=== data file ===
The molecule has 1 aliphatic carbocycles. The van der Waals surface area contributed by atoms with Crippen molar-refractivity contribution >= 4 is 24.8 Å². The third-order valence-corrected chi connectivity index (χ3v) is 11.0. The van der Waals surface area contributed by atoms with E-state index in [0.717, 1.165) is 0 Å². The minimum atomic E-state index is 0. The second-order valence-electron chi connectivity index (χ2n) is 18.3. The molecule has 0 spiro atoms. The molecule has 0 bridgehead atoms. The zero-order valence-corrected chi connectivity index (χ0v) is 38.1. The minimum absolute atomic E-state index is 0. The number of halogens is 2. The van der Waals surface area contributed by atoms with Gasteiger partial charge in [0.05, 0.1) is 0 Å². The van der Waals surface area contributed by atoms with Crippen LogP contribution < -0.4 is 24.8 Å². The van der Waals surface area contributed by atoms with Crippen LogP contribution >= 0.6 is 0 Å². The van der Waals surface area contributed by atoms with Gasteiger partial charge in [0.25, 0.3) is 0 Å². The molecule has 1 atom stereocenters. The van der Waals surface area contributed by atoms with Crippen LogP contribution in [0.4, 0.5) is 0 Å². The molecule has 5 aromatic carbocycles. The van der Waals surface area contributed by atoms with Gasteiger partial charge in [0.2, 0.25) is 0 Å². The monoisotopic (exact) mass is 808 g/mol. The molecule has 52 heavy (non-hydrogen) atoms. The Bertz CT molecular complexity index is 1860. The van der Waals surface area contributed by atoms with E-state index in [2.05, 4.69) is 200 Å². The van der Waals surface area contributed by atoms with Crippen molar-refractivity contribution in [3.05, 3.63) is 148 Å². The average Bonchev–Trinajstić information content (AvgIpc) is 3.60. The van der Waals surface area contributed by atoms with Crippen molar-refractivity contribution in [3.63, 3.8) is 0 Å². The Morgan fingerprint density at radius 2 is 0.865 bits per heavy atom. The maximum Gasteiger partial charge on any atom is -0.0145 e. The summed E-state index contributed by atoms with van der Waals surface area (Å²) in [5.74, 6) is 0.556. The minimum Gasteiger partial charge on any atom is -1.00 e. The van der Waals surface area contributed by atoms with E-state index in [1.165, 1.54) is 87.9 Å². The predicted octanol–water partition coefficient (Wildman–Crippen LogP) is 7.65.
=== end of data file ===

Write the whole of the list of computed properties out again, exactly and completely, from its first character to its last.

The molecule has 1 aliphatic carbocycles. The van der Waals surface area contributed by atoms with Crippen molar-refractivity contribution >= 4 is 24.8 Å². The third-order valence-corrected chi connectivity index (χ3v) is 11.0. The van der Waals surface area contributed by atoms with E-state index in [0.717, 1.165) is 0 Å². The minimum atomic E-state index is 0. The second-order valence-electron chi connectivity index (χ2n) is 18.3. The molecule has 0 spiro atoms. The molecule has 0 bridgehead atoms. The zero-order valence-corrected chi connectivity index (χ0v) is 38.1. The minimum absolute atomic E-state index is 0. The number of halogens is 2. The van der Waals surface area contributed by atoms with Gasteiger partial charge in [0.05, 0.1) is 0 Å². The van der Waals surface area contributed by atoms with Crippen LogP contribution < -0.4 is 24.8 Å². The van der Waals surface area contributed by atoms with Crippen LogP contribution >= 0.6 is 0 Å². The van der Waals surface area contributed by atoms with Gasteiger partial charge in [0.25, 0.3) is 0 Å². The molecule has 1 atom stereocenters. The van der Waals surface area contributed by atoms with Crippen LogP contribution in [0.4, 0.5) is 0 Å². The molecule has 5 aromatic carbocycles. The van der Waals surface area contributed by atoms with Gasteiger partial charge in [0.2, 0.25) is 0 Å². The monoisotopic (exact) mass is 808 g/mol. The molecule has 52 heavy (non-hydrogen) atoms. The Bertz CT molecular complexity index is 1860. The van der Waals surface area contributed by atoms with E-state index in [2.05, 4.69) is 200 Å². The van der Waals surface area contributed by atoms with Crippen molar-refractivity contribution in [3.05, 3.63) is 148 Å². The average Bonchev–Trinajstić information content (AvgIpc) is 3.60. The van der Waals surface area contributed by atoms with Crippen molar-refractivity contribution in [3.63, 3.8) is 0 Å². The Morgan fingerprint density at radius 2 is 0.865 bits per heavy atom. The maximum Gasteiger partial charge on any atom is -0.0145 e. The summed E-state index contributed by atoms with van der Waals surface area (Å²) in [5.74, 6) is 0.556. The minimum Gasteiger partial charge on any atom is -1.00 e. The van der Waals surface area contributed by atoms with E-state index in [1.165, 1.54) is 87.9 Å². The predicted octanol–water partition coefficient (Wildman–Crippen LogP) is 7.65.